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Illustration: Aïda Amer/Axios

President Trump will request a major increase to the budget for America's nuclear weapons arsenal, according to people familiar with the budget request the administration will unveil on Monday.

By the numbers: Trump's 2021 budget calls for $28.9 billion for the Pentagon to modernize nuclear delivery systems and $19.8 billion to the National Nuclear Security Administration — a nearly 20% increase over his previous budget request — for "modernizing the nuclear weapons stockpile," according to people familiar with the budget request.

  • "This includes a range of warhead life extension programs, investments in new scientific tools we need to maintain a safe, effective and reliable nuclear stockpile into the future," said a source familiar, "a major increase for maintenance and upgrade to a long-neglected and aging infrastructure, and funding to restore the nation's capability to develop new nuclear warheads."

Why it matters: Political leaders in America have kept delaying modernizing the three legs of the nuclear triad — land-launched nuclear missiles, nuclear submarines and strategic aircraft. These systems have now aged to the "end of their service lives," said Mackenzie Eaglen, defense budget expert at the American Enterprise Institute.

  • "We keep putting bandaids over bandaids and now new systems are required," Eaglen added.

Between the lines: There's a lot of bipartisan agreement in defense policy. But Republicans and Democrats tend to diverge when it comes to nuclear forces and arms control agreements.

  • Democrats tend to instinctively support international arms control agreements, with a goal to set a path to zero nuclear weapons, whereas Republicans tend to be reflexively skeptical of such agreements and supportive of modernizing the U.S. arsenal.
  • Democrats and liberals often argue that improvements to the U.S. arsenal will make nuclear war more likely. Republicans and conservatives tend to argue that the way to prevent nuclear war is to have a stronger arsenal.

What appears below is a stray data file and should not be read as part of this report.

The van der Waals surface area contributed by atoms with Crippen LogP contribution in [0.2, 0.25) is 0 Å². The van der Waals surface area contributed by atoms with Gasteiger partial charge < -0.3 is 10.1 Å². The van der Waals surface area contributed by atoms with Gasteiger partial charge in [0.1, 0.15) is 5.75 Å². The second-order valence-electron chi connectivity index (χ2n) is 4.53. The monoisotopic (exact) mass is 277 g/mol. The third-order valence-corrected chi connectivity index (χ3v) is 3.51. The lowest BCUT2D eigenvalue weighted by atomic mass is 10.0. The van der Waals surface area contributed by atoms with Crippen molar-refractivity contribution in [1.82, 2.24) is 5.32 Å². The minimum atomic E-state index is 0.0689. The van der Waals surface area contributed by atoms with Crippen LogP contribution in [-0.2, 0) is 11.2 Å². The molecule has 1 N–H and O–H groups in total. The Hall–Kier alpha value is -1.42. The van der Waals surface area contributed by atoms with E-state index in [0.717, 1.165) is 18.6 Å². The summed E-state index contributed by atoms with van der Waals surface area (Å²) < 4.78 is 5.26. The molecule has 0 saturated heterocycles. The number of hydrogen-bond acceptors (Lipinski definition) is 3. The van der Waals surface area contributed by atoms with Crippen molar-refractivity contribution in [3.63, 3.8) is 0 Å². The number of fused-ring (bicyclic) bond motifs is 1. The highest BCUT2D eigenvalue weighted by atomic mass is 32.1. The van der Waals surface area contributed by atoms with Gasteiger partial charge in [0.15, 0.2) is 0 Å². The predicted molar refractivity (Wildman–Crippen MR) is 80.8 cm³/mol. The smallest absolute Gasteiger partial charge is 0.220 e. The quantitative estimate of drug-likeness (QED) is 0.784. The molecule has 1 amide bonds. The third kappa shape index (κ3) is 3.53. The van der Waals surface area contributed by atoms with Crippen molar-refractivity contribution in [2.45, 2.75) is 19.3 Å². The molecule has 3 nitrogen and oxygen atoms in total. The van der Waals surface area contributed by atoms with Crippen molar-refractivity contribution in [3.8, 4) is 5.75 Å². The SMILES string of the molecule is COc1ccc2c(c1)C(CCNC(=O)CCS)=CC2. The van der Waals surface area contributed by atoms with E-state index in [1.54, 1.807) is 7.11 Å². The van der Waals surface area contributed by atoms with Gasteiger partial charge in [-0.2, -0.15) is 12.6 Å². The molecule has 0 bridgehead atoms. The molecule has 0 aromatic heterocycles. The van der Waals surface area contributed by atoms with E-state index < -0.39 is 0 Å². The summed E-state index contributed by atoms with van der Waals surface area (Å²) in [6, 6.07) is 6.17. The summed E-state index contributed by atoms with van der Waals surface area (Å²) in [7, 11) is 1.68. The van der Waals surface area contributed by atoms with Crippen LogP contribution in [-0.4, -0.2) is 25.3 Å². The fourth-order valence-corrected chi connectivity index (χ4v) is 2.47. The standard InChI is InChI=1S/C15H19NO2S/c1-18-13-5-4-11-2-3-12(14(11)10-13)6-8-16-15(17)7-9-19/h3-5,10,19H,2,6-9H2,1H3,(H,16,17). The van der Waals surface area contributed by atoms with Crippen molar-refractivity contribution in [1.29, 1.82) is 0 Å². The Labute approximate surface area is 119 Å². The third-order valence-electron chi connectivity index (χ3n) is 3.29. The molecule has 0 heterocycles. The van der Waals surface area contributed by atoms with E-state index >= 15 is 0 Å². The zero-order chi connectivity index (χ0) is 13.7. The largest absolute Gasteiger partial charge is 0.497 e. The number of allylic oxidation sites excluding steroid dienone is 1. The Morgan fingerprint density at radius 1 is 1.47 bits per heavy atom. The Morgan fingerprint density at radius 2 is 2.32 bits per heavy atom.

Behind the scenes: President Trump is firmly in the latter camp and has often told his aides that the U.S. needs to have the best nuclear weapons program in the world. He has even privately mused about his desire for the U.S. to grow its arsenal, though that does not appear to be the point of this budget request.

  • "The president very much believes in nuclear modernization, as reflected by these generous budget increases," said a person familiar with this budget.

The big picture: China has turned the old nuclear calculation upside down. The Cold War-era arms control debate was framed around the U.S. versus the Soviet Union. That bilateral conception of arms control continues to the present day, with the New START Treaty struck between the U.S. and Russia under the Obama administration.

  • Trump needs to decide, this year, whether to negotiate with Russia to extend the New START agreement, which expires in 2021.
  • But complicating this picture is a new major power, China, whose officials have said they have no interest in participating in arms control agreements.
  • Not only that, the Russians and the Chinese are modernizing their nuclear arsenals, while the U.S. is not, Eaglen said. Pakistan and India are growing their arsenals. "The trend lines are moving in opposite directions from the U.S.," she added.

The bottom line: America's nuclear infrastructure is aging, but the project of modernizing the warheads and the missiles is enormously expensive and will take many years. Congress has not shown a capacity to support the spending required so far.

Go deeper

1 hour ago - Health

CDC panel endorses Pfizer vaccine for 12- to 15-year-olds

Illustration: Brendan Lynch/Axios

An advisory panel for the Centers for Disease Control and Prevention on Wednesday endorsed the Pfizer-BioNTech coronavirus vaccine for 12-to 15-year-olds, following the FDA's emergency use authorization.

Why it matters: Approval from the CDC panel was the final step needed before inoculations could be offered at any vaccination site for this age group.

  • Pfizer has said its vaccine is 100% effective at protecting against COVID-19 in a trial of more than 2,200 children between the ages of 12 and 15.

GOP lawmakers downplay Capitol riot at House hearing

Photo: Jon Cherry via Getty Images

Republican members of Congress sought to minimize the Capitol insurrection at a House hearing on Wednesday, with statements calling pro-Trump rioters "patriots" and other lawmakers falsely denying demonstrators were supporters of the former president at all.

Driving the news: The hearing comes shortly after House Republicans voted to oust Rep. Liz Cheney (R-Wyo.) from leadership over her criticism of former President Trump's actions leading up to and on Jan. 6.

McConnell, McCarthy say 2017 tax law is "red line" in infrastructure talks

The top Republicans in the House and Senate told reporters after meeting with President Biden at the White House that "there is a bipartisan desire to get an outcome" on an infrastructure package, but stressed that revisiting the 2017 tax cuts is a "red line."

Why it matters: Wednesday marked the first time that Biden has hosted Senate Minority Leader Mitch McConnell (R-Ky.) and House Minority Leader Kevin McCarthy (R-Calif.) at the White House.